Fruit has long been considered part of a healthy diet because of its low glycemic load and richness in soluble and insoluble fiber, vitamins, minerals and phytochemicals. Now a longitudinal study has put a finer point on the issue: Eating moderate amounts of whole fruits could even help prevent type 2 diabetes.
The study, published in The Journal of Clinical Endocrinology & Metabolism, examines associations between intake of fruit, and fruit juice, and these outcomes: measures of glucose tolerance and insulin sensitivity, and diabetes at follow-up.
The study involves 7,675 Australian men and women 25 or older who completed a food-frequency questionnaire indicating their usual intake of 74 food items over the previous 12 months, with 10 frequency response options ranging from “never” to “three or more times per day.” Food items included 10 types of fruit, including apples, oranges and other citruses and bananas, as well as unspecified fruit juices.
At baseline, the population had an average age of 54 and total fruit intake was inversely associated with serum insulin and HOMA2-%β, and positively associated with HOMA2-%S.
Compared with participants with the lowest intakes, those with moderate total fruit intakes had 36% lower odds of having diabetes at five years, after adjusting for confounding dietary and lifestyle factors. Regarding intake of individual types of fruit, apparent inverse associations did not reach statistical significance after adjusting for potential dietary and lifestyle confounders. The authors also looked associations with 12-year outcomes, but those were not statistically significant.
While a positive association between fruit juice consumption and type 2 diabetes had been reported in a meta-analysis done previously, the authors of this study reported no association between consumption of fruit juice and insulin resistance and β-cell dysfunction or incident diabetes.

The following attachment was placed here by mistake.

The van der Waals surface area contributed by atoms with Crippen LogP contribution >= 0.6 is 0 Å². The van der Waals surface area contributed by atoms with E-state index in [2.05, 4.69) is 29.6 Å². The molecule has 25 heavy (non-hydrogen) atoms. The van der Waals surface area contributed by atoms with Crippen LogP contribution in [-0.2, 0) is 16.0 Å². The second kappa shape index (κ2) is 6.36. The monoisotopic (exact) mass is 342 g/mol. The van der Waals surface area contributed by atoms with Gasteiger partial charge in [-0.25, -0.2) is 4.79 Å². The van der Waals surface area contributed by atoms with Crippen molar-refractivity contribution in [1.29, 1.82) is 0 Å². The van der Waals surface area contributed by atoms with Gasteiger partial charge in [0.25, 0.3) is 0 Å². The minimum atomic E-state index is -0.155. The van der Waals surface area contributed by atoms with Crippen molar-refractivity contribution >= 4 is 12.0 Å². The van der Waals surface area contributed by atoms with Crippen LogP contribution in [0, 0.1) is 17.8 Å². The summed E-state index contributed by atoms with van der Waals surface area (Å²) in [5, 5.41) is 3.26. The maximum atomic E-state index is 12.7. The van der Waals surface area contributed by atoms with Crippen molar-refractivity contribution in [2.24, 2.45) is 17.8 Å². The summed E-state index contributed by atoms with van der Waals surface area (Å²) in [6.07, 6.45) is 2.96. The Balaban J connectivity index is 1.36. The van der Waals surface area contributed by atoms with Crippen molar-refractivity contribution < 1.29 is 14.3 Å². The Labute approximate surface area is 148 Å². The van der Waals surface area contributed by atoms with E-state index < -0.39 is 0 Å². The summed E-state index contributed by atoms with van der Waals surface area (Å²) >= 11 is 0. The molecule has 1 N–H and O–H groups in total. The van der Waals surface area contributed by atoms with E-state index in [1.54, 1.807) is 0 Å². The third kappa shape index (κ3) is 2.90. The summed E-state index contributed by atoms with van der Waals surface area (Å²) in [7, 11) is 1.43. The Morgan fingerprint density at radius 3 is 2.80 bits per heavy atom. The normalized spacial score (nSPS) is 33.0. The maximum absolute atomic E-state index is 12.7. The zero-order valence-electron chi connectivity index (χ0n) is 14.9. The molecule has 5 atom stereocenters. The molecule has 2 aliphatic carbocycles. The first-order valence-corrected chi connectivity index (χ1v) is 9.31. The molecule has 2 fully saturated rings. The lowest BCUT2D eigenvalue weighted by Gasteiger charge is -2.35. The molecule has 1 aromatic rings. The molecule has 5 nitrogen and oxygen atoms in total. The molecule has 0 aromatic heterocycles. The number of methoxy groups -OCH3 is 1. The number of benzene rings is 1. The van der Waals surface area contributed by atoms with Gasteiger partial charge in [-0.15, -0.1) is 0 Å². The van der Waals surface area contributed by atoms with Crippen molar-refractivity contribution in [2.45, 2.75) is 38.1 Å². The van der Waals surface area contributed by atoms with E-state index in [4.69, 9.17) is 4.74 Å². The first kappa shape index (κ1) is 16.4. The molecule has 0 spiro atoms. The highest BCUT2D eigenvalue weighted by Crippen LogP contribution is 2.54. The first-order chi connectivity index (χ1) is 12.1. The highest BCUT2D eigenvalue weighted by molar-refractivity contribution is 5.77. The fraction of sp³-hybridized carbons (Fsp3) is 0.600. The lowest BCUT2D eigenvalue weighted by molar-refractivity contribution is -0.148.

“Insulin resistance, in concert with β-cell dysfunction and obesity, is a key driver of the pathophysiology” of type 2 diabetes, wrote the study’s authors. “HOMA2 is one approach of assessing β-cell function and insulin resistance (or insulin sensitivity) by means of fasting glucose and insulin values.”
They added that “higher total fruit intake was associated with higher insulin sensitivity and lower β-cell function in a dose-response manner. At a glance, the inverse association between fruit intake and β-cell function may seem counterintuitive. However, the HOMA2 of β-cell function measurement actually reflects insulin secretion (or β-cell ‘activity’) rather than β-cell ‘function’; in this context, the lower values likely reflect higher insulin sensitivity.”
“Fruit juices tend to have a relatively high glycemic load—more simple carbohydrate that’s quickly digestible—and may also make people feel less full than whole fruit, so that may be why they don’t have the same prevention value that whole fruits seem to have,” said Kate Kirley, MD, director of chronic disease prevention at the AMA.
The take-home messages, Dr. Kirley said, are: “When you want something sweet, eat fruit instead of other stuff,” and “the less you do to your fruit, the better.”
“In other words, you don’t need to juice it or blend it—just grab a piece of fruit and eat it!” she added. “If it’s hard to keep fresh fruit around, frozen fruit that doesn’t have added sugar is also a great option.”
The authors noted several limitations of their study, including that they could not infer causality or rule out residual confounding and that they did not investigate associations for intake of all fruits captured in the questionnaire.
The AMA’s Diabetes Prevention Guide supports physicians and health care organizations in defining and implementing evidence-based diabetes prevention strategies. This comprehensive and customized approach helps clinical practices and health care organizations identify patients with prediabetes and manage the risk of developing type 2 diabetes, including referring patients at risk to a National Diabetes Prevention Program lifestyle change program based on their individual needs.